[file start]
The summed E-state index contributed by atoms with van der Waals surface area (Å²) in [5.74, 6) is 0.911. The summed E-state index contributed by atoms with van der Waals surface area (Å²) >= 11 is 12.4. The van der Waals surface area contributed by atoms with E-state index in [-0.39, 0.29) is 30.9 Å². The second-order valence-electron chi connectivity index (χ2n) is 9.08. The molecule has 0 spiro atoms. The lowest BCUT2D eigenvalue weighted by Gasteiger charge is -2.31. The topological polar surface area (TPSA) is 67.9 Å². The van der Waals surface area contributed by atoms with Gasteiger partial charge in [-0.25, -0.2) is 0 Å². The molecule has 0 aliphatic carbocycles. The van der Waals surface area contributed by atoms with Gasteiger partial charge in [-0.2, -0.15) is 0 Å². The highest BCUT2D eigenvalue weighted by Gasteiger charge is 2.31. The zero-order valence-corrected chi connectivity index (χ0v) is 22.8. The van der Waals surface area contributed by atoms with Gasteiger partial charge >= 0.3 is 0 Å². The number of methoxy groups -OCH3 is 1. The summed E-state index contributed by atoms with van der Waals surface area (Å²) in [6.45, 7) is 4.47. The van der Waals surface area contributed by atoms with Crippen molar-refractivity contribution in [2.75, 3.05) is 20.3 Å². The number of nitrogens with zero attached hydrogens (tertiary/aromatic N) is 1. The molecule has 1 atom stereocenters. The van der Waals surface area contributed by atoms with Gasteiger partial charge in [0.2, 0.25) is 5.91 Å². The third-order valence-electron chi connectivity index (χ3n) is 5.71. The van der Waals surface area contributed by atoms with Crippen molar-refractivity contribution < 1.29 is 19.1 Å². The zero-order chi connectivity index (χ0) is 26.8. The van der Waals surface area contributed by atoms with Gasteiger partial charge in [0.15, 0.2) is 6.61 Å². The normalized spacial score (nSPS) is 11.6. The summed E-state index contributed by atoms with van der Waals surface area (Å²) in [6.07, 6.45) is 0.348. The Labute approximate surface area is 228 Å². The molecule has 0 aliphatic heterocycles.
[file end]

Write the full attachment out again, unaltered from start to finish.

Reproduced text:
The summed E-state index contributed by atoms with van der Waals surface area (Å²) in [5.74, 6) is 0.911. The summed E-state index contributed by atoms with van der Waals surface area (Å²) >= 11 is 12.4. The van der Waals surface area contributed by atoms with E-state index in [-0.39, 0.29) is 30.9 Å². The second-order valence-electron chi connectivity index (χ2n) is 9.08. The molecule has 0 spiro atoms. The lowest BCUT2D eigenvalue weighted by Gasteiger charge is -2.31. The topological polar surface area (TPSA) is 67.9 Å². The van der Waals surface area contributed by atoms with Gasteiger partial charge in [-0.25, -0.2) is 0 Å². The molecule has 0 aliphatic carbocycles. The van der Waals surface area contributed by atoms with Gasteiger partial charge in [-0.2, -0.15) is 0 Å². The highest BCUT2D eigenvalue weighted by Gasteiger charge is 2.31. The zero-order valence-corrected chi connectivity index (χ0v) is 22.8. The van der Waals surface area contributed by atoms with Gasteiger partial charge >= 0.3 is 0 Å². The number of methoxy groups -OCH3 is 1. The summed E-state index contributed by atoms with van der Waals surface area (Å²) in [6.45, 7) is 4.47. The van der Waals surface area contributed by atoms with Crippen molar-refractivity contribution in [2.75, 3.05) is 20.3 Å². The number of nitrogens with zero attached hydrogens (tertiary/aromatic N) is 1. The molecule has 1 atom stereocenters. The van der Waals surface area contributed by atoms with Gasteiger partial charge in [0.2, 0.25) is 5.91 Å². The third-order valence-electron chi connectivity index (χ3n) is 5.71. The van der Waals surface area contributed by atoms with Crippen molar-refractivity contribution < 1.29 is 19.1 Å². The zero-order chi connectivity index (χ0) is 26.8. The van der Waals surface area contributed by atoms with Gasteiger partial charge in [0.15, 0.2) is 6.61 Å². The normalized spacial score (nSPS) is 11.6. The summed E-state index contributed by atoms with van der Waals surface area (Å²) in [6.07, 6.45) is 0.348. The Labute approximate surface area is 228 Å². The molecule has 0 aliphatic heterocycles.